There was plenty of hoopla yesterday as the news media reported the departure of Cass Sunstein from the White House Office of Information an Regulatory Affairs, which is sort of the hall monitor of Capitol Hill.
From the Boston Globe:
WASHINGTON — President Obama’s “regulatory czar,” Cass Sunstein, will return to Harvard Law School after serving three years as head of the White House Office of Information and Regulatory Affairs, the White House said Friday.
“Cass has shown that it is possible to support economic growth without sacrificing health, safety, and the environment,” Obama said in a statement. “With these reforms and his tenacious promotion of cost-benefit analysis, his efforts will benefit Americans for years to come.”
Sunstein, who met Obama when they both taught at the University of Chicago Law School, also won plaudits from business leaders and Republicans, who credited him with reducing the financial burden of government regulations.
“He was a strong force for creative policy solutions in a political environment that was highly polarized,” John Graham, who ran the office under President George W. Bush, told Businessweek.
According to the Globe report, Sunstein was also a hit with the Washington-based Business Roundtable, although less conservative critics believed “[i]n the final analysis, Sunstein has continued the Bush administration’s tradition of using the office to block needed health and safety protections disliked by big business and political contributors.”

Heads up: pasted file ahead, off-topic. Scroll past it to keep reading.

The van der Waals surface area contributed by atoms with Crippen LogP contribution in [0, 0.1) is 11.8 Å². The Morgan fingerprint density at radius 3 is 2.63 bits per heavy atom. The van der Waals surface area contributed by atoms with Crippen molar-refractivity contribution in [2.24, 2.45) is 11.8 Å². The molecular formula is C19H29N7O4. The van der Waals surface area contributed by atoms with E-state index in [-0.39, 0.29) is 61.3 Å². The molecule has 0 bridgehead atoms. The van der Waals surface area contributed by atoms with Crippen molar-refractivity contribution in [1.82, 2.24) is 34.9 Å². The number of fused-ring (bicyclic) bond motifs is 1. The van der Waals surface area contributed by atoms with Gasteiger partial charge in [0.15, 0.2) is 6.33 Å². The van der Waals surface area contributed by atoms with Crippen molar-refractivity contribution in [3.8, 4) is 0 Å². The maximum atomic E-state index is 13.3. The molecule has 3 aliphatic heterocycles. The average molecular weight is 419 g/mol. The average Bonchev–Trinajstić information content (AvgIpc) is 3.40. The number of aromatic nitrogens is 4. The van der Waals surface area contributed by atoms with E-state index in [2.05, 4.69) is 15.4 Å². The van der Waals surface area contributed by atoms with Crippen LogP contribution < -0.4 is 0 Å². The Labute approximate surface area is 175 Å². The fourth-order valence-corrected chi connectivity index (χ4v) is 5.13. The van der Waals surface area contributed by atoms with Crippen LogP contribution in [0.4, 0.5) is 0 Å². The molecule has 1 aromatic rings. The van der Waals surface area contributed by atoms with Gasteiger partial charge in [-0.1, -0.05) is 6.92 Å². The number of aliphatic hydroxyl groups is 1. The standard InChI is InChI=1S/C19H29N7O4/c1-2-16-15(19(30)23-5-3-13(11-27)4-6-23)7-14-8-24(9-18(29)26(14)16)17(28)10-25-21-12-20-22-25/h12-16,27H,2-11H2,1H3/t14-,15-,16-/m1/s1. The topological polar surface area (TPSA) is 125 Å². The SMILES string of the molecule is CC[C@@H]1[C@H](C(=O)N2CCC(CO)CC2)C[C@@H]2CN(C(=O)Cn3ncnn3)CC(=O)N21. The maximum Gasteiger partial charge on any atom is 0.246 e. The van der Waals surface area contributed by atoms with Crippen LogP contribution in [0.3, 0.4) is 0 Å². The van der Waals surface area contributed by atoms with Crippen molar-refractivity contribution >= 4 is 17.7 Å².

The New York Times report on Sunstein’s exit also included this:
The polymathic Mr. Sunstein has written or co-written dozens of books and articles on subjects ranging from climate change to animal rights and is one of the most frequently cited legal thinkers in America. One of his most influential popular works, written with Richard H. Thaler, the behavioral economist, was “Nudge: Improving Decisions About Health, Wealth, and Happiness.” The book’s thesis is that gentle, low-cost signals — like putting fruit at the beginning rather than the end of a cafeteria line, or making participation in retirement savings plans the default position rather than an option — are more effective than the heavy hand of government regulation.
In returning to Harvard Law School, Mr. Sunstein will direct the new Program on Behavioral Economics and Public Policy.
Not good news on either the governmental or academic front if you believe the always-readable Andrew Ferguson’s piece in the Weekly Standard two years ago.
Just as Obama is a liberal Democrat who, his admirers insist, isn’t really a liberal Democrat, behavioral economics proposes government regulation that, behavioral economists insist, isn’t really regulation. Under the influence of libertarian paternalism, regulators abandon their old roles as mini-commissars and become “choice architects,” arranging the everyday choices that members of the public face in such a way that they’ll naturally do the right thing—eat well, conserve energy, save more, drive safely, floss. In the literature the unavoidable example of this involves cafeteria food. Customers in line are more likely to choose food displayed at eye level; this concept, called “salience,” comes to us from behavioral science lab work. A wised-up cafeteria operator who wants his customers to eat healthier foods—at a high school, for example—will give prominent place to fresh fruits in the dessert line and push the Boston Cream Pie to the back. The kids won’t be forced to choose the fruit; the pie will still be there, if their pudgy little arms can reach it.
Look what happens next. Behavioral economics tells us that fruit consumption will surge, because the choice architect has nudged the customers—not forced them!—into making the healthy choice.
Excellent! And entirely overlooked by the mainstream media.
Call it Behavioral Journalism.